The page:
26
Apr

Art Chooses You

Written on April 26, 2015 by Vanessa Dezem Baida in News

Bryan Callen is an American comedian and actor, who has starred in Hangover 1 & 2. He also hosts his own Podcast show, Bryan Callen Show. People often associate successful public figures with the fame and money instead of learning something from them. We got an amazing opportunity to learn from him about HOW TO CREATE YOUR LIFE.

 

bryan callen

 

First of all, why did you accept this interview offer, which is not as huge as mass media that you are accustomed to?

 

BC: I’ve never had an agenda. I’ve never been motivated by popularity. I’m more motivated by substance, and I think that also I very much appreciate anybody. I suppose it’s always thrilling to me to make a connection with anybody from somewhere else. And if I can have an impact on, then it is great. Interest and Passion. Those are the things that I pick up on, even in emails sometimes, which was I found from you a little bit.

 

What motivates you is passion?

 

BC: Yes. I love motivation, effort, and interest. It doesn’t matter if you have 1 million twitter followers. If you’re a young person just trying to get ideas out there, I like your idea. I like what you’re trying to do. We spend a lot of time fighting for something, but we lose anyway. I don’t think winning is the point. I think the point is to reach. The point is to try. Become a better person if you try.

 

What was the reason for you to be an actor/comedian/performer, and what kind of difficulties did you have, and how did you overcome then?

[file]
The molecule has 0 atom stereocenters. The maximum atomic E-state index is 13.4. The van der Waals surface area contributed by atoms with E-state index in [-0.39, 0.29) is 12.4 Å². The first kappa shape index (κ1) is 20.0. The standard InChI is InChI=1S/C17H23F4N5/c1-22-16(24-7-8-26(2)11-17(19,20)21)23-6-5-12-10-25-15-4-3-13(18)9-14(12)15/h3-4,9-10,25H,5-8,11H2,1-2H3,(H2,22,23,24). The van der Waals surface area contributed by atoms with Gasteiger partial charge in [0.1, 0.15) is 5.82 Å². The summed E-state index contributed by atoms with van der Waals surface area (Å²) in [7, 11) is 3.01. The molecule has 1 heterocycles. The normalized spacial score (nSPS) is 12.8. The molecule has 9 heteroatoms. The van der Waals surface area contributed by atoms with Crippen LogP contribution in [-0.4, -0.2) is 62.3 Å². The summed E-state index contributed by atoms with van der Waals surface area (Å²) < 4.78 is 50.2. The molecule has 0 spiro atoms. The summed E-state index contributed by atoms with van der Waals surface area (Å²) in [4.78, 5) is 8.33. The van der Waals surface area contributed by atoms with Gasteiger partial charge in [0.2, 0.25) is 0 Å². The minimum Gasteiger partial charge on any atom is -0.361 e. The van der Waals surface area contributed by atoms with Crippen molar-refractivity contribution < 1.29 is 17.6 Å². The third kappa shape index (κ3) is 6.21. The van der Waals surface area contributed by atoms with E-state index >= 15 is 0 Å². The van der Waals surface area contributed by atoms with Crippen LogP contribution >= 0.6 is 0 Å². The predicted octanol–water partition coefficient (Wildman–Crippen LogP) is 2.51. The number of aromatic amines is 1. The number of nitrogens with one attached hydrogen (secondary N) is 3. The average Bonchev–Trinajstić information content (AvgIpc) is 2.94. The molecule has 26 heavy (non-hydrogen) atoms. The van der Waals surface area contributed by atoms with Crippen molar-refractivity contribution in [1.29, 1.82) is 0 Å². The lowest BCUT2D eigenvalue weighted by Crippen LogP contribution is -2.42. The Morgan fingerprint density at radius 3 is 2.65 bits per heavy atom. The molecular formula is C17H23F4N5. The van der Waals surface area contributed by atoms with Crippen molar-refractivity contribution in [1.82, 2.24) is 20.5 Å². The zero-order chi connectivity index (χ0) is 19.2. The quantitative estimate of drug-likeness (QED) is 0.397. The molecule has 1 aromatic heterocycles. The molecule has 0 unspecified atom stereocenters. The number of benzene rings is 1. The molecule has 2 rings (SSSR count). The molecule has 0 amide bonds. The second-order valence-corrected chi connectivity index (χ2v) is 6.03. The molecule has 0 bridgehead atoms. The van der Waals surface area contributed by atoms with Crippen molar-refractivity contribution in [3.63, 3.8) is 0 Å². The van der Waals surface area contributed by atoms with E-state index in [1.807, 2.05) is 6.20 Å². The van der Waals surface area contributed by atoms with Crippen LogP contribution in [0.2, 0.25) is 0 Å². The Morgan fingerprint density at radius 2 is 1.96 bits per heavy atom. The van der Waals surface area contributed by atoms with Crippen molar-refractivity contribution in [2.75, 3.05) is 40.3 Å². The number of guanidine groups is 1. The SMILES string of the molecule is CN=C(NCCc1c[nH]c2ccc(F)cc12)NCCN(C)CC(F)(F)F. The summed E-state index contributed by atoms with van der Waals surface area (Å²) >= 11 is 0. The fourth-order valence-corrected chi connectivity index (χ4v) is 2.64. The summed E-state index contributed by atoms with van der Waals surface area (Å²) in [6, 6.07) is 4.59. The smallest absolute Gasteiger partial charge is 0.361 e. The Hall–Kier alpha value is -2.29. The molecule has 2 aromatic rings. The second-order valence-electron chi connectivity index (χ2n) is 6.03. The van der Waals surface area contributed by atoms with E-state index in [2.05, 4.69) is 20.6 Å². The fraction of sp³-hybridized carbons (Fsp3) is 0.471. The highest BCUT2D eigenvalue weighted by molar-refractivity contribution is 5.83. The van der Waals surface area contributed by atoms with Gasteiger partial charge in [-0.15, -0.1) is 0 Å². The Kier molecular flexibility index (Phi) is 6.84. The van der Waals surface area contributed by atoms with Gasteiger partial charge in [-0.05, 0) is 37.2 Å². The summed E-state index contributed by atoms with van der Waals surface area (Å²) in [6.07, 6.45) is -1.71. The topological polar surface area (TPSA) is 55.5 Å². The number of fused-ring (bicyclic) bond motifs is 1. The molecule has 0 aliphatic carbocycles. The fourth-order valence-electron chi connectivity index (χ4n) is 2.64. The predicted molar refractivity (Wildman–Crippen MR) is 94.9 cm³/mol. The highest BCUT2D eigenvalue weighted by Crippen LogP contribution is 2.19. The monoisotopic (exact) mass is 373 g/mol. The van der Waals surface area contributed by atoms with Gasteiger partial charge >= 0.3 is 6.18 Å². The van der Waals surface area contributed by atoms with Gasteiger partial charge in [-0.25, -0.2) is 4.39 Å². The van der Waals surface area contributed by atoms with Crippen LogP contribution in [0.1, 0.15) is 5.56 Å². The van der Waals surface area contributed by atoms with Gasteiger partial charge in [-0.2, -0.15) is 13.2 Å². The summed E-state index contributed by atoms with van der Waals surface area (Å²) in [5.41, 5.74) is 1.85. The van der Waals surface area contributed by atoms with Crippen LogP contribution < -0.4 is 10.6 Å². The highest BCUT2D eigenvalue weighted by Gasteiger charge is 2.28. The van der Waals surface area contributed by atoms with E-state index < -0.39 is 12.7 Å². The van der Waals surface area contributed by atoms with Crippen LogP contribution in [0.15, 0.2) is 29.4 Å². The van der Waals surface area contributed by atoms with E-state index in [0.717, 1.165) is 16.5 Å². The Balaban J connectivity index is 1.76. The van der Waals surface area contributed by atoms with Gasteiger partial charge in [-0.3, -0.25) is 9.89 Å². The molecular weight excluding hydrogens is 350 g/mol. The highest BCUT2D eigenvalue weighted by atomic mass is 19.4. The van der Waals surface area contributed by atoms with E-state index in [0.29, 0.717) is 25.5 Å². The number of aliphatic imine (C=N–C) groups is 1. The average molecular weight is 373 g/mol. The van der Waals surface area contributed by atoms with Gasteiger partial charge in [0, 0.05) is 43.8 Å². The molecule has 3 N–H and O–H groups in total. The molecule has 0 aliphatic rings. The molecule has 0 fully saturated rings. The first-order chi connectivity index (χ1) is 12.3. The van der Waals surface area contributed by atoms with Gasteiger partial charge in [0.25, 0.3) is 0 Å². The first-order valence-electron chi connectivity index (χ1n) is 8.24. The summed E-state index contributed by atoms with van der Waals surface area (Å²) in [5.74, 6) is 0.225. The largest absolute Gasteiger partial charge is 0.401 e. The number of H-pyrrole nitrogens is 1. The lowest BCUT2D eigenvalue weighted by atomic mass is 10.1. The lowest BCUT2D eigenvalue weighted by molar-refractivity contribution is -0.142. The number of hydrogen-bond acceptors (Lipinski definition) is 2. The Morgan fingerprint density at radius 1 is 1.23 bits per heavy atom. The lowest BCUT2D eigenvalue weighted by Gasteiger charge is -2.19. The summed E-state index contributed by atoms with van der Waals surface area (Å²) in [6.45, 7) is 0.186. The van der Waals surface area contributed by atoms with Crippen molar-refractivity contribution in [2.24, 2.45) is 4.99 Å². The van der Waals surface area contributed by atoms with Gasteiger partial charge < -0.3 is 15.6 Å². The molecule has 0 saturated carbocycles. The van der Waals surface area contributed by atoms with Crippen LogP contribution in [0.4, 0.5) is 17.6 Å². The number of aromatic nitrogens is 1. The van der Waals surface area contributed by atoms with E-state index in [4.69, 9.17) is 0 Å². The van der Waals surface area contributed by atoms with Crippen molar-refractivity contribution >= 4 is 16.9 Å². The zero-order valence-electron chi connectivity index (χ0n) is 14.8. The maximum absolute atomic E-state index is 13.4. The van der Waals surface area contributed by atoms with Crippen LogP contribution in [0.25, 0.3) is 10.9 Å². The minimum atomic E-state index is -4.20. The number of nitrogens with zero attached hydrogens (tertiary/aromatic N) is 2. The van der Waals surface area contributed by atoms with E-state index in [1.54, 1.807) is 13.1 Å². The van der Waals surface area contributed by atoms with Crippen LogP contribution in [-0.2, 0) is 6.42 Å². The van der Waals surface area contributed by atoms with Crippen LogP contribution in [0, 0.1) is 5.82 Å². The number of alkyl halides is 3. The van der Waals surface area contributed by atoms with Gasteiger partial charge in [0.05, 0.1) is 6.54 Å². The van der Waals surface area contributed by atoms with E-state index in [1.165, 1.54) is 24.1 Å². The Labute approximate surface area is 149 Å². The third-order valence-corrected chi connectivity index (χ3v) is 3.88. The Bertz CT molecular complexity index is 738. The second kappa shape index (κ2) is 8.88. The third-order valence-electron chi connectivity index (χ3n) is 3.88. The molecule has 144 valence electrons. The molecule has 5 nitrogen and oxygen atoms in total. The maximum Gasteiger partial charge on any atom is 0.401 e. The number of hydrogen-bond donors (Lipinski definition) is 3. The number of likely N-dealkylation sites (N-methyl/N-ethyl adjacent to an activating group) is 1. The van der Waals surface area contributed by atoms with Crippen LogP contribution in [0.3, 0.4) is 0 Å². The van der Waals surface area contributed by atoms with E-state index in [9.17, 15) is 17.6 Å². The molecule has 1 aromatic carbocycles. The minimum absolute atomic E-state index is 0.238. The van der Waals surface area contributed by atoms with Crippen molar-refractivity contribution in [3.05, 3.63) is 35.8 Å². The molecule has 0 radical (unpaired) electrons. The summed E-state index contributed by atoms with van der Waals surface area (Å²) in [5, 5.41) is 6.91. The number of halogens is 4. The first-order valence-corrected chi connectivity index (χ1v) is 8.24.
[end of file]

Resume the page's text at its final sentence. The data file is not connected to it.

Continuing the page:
BC: I didn’t necessarily choose it but it chose me. I don’t think anybody should be an artist. It chooses you. It takes a great deal of work to refine and to distil your expression. I think that an artist’s life is actually a life of discipline. Learning where to place your energy. There are a lot of artists that have not-so-disciplined lives, but sometimes they’re disciplined. Art chooses you, and it’s up to you to listen to it. Somebody says, “Mom, Dad, I want to play piano”. “Mom, Dad, I want to be an actor.” “Mom, Dad, I want to be a comedian.” “I want to be a painter.” And parents, even my parents, would say, “No, you’re crazy. Don’t be crazy.” I knew that was going to happen and they were going to be worried, but I knew also that if I didn’t do that, I would be a small person and a coward. I felt like I wasn’t going to be listening to the true me, my primal urge, who I really am.

 

Very interesting. So it just naturally happened?

 

BC: Yes. An artist never has any satisfaction. The great dancer and choreographer, Martha Graham said, “An artist’s job is not to judge his own work, it is to keep going and to do it”. You will always have a sense of queer dissatisfaction, always a sense where I didn’t get it right. Even me, I think of how many people laugh. Sometimes it needs to be better.